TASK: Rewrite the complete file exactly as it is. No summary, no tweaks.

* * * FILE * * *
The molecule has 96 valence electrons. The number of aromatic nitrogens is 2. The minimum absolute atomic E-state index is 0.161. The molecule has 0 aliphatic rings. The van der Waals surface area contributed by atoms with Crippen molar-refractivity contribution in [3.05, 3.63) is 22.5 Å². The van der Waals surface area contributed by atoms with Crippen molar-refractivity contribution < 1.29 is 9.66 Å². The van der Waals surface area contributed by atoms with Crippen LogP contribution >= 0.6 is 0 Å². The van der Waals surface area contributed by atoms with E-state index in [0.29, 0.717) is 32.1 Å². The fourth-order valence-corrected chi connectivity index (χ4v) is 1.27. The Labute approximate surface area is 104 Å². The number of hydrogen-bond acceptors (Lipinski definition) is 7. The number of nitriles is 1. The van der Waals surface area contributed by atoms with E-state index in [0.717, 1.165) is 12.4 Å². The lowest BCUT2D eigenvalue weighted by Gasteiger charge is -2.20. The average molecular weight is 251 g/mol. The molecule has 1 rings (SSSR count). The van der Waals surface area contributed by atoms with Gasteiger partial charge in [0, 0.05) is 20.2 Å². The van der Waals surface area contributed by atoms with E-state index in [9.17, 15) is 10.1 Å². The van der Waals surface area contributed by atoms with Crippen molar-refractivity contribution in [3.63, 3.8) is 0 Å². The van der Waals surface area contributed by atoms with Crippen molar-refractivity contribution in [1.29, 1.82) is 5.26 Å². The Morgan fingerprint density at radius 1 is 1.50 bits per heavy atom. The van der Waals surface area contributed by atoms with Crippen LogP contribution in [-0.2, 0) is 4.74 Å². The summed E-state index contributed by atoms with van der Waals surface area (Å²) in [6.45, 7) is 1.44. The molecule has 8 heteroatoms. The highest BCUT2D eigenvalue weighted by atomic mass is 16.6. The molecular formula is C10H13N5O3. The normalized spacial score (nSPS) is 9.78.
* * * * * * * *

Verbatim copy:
The molecule has 96 valence electrons. The number of aromatic nitrogens is 2. The minimum absolute atomic E-state index is 0.161. The molecule has 0 aliphatic rings. The van der Waals surface area contributed by atoms with Crippen molar-refractivity contribution in [3.05, 3.63) is 22.5 Å². The van der Waals surface area contributed by atoms with Crippen molar-refractivity contribution < 1.29 is 9.66 Å². The van der Waals surface area contributed by atoms with Crippen LogP contribution >= 0.6 is 0 Å². The van der Waals surface area contributed by atoms with E-state index in [0.29, 0.717) is 32.1 Å². The fourth-order valence-corrected chi connectivity index (χ4v) is 1.27. The Labute approximate surface area is 104 Å². The number of hydrogen-bond acceptors (Lipinski definition) is 7. The number of nitriles is 1. The van der Waals surface area contributed by atoms with E-state index in [0.717, 1.165) is 12.4 Å². The lowest BCUT2D eigenvalue weighted by Gasteiger charge is -2.20. The average molecular weight is 251 g/mol. The molecule has 1 rings (SSSR count). The van der Waals surface area contributed by atoms with Gasteiger partial charge in [0, 0.05) is 20.2 Å². The van der Waals surface area contributed by atoms with E-state index in [9.17, 15) is 10.1 Å². The van der Waals surface area contributed by atoms with Crippen molar-refractivity contribution in [3.63, 3.8) is 0 Å². The van der Waals surface area contributed by atoms with Crippen molar-refractivity contribution in [1.29, 1.82) is 5.26 Å². The Morgan fingerprint density at radius 1 is 1.50 bits per heavy atom. The van der Waals surface area contributed by atoms with Crippen LogP contribution in [-0.2, 0) is 4.74 Å². The summed E-state index contributed by atoms with van der Waals surface area (Å²) in [6.45, 7) is 1.44. The molecule has 8 heteroatoms. The highest BCUT2D eigenvalue weighted by atomic mass is 16.6. The molecular formula is C10H13N5O3. The normalized spacial score (nSPS) is 9.78.